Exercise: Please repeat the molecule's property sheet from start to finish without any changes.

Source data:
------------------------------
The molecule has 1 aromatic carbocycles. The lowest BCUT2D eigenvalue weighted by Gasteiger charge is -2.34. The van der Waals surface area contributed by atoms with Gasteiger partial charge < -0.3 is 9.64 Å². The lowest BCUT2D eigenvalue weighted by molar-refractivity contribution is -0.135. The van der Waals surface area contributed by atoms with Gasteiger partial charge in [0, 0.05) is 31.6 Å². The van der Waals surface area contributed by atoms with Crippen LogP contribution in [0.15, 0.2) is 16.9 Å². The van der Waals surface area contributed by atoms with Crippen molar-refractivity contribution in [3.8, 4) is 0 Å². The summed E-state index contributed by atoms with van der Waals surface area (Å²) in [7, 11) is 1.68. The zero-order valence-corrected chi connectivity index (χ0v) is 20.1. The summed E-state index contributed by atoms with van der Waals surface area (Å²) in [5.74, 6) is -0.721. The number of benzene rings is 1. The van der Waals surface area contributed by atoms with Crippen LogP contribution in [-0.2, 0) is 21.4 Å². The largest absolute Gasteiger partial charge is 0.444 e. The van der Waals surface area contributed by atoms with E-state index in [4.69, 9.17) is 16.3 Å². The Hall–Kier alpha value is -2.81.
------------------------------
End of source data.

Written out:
The molecule has 1 aromatic carbocycles. The lowest BCUT2D eigenvalue weighted by Gasteiger charge is -2.34. The van der Waals surface area contributed by atoms with Gasteiger partial charge < -0.3 is 9.64 Å². The lowest BCUT2D eigenvalue weighted by molar-refractivity contribution is -0.135. The van der Waals surface area contributed by atoms with Gasteiger partial charge in [0, 0.05) is 31.6 Å². The van der Waals surface area contributed by atoms with Crippen LogP contribution in [0.15, 0.2) is 16.9 Å². The van der Waals surface area contributed by atoms with Crippen molar-refractivity contribution in [3.8, 4) is 0 Å². The summed E-state index contributed by atoms with van der Waals surface area (Å²) in [7, 11) is 1.68. The zero-order valence-corrected chi connectivity index (χ0v) is 20.1. The summed E-state index contributed by atoms with van der Waals surface area (Å²) in [5.74, 6) is -0.721. The number of benzene rings is 1. The van der Waals surface area contributed by atoms with Crippen LogP contribution in [-0.2, 0) is 21.4 Å². The largest absolute Gasteiger partial charge is 0.444 e. The van der Waals surface area contributed by atoms with E-state index in [4.69, 9.17) is 16.3 Å². The Hall–Kier alpha value is -2.81.